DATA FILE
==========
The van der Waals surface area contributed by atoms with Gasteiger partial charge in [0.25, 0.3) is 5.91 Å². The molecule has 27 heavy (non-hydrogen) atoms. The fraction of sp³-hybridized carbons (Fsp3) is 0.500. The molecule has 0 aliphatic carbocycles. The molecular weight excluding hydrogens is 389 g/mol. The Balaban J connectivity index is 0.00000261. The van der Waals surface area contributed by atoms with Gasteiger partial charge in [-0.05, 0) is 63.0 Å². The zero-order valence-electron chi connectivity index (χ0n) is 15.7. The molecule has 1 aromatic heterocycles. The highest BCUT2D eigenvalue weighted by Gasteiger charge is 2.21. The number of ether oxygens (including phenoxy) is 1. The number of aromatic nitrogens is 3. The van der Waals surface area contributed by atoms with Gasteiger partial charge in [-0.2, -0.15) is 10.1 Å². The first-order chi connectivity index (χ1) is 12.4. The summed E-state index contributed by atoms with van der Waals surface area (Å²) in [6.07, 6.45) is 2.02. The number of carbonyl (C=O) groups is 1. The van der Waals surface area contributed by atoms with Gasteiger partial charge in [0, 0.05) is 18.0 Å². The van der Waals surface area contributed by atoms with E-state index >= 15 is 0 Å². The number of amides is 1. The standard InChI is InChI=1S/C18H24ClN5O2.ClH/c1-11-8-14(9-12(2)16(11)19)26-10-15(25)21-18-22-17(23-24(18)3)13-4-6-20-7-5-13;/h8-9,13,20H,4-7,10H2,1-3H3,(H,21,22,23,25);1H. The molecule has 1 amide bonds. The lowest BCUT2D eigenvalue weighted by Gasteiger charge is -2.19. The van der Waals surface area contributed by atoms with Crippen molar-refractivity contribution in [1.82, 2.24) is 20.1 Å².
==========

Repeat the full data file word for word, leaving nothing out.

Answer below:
The van der Waals surface area contributed by atoms with Gasteiger partial charge in [0.25, 0.3) is 5.91 Å². The molecule has 27 heavy (non-hydrogen) atoms. The fraction of sp³-hybridized carbons (Fsp3) is 0.500. The molecule has 0 aliphatic carbocycles. The molecular weight excluding hydrogens is 389 g/mol. The Balaban J connectivity index is 0.00000261. The van der Waals surface area contributed by atoms with Gasteiger partial charge in [-0.05, 0) is 63.0 Å². The zero-order valence-electron chi connectivity index (χ0n) is 15.7. The molecule has 1 aromatic heterocycles. The highest BCUT2D eigenvalue weighted by Gasteiger charge is 2.21. The number of ether oxygens (including phenoxy) is 1. The number of aromatic nitrogens is 3. The van der Waals surface area contributed by atoms with Gasteiger partial charge in [-0.2, -0.15) is 10.1 Å². The first-order chi connectivity index (χ1) is 12.4. The summed E-state index contributed by atoms with van der Waals surface area (Å²) in [6.07, 6.45) is 2.02. The number of carbonyl (C=O) groups is 1. The van der Waals surface area contributed by atoms with Gasteiger partial charge in [0, 0.05) is 18.0 Å². The van der Waals surface area contributed by atoms with E-state index >= 15 is 0 Å². The number of amides is 1. The standard InChI is InChI=1S/C18H24ClN5O2.ClH/c1-11-8-14(9-12(2)16(11)19)26-10-15(25)21-18-22-17(23-24(18)3)13-4-6-20-7-5-13;/h8-9,13,20H,4-7,10H2,1-3H3,(H,21,22,23,25);1H. The molecule has 1 amide bonds. The lowest BCUT2D eigenvalue weighted by Gasteiger charge is -2.19. The van der Waals surface area contributed by atoms with Crippen molar-refractivity contribution in [1.82, 2.24) is 20.1 Å².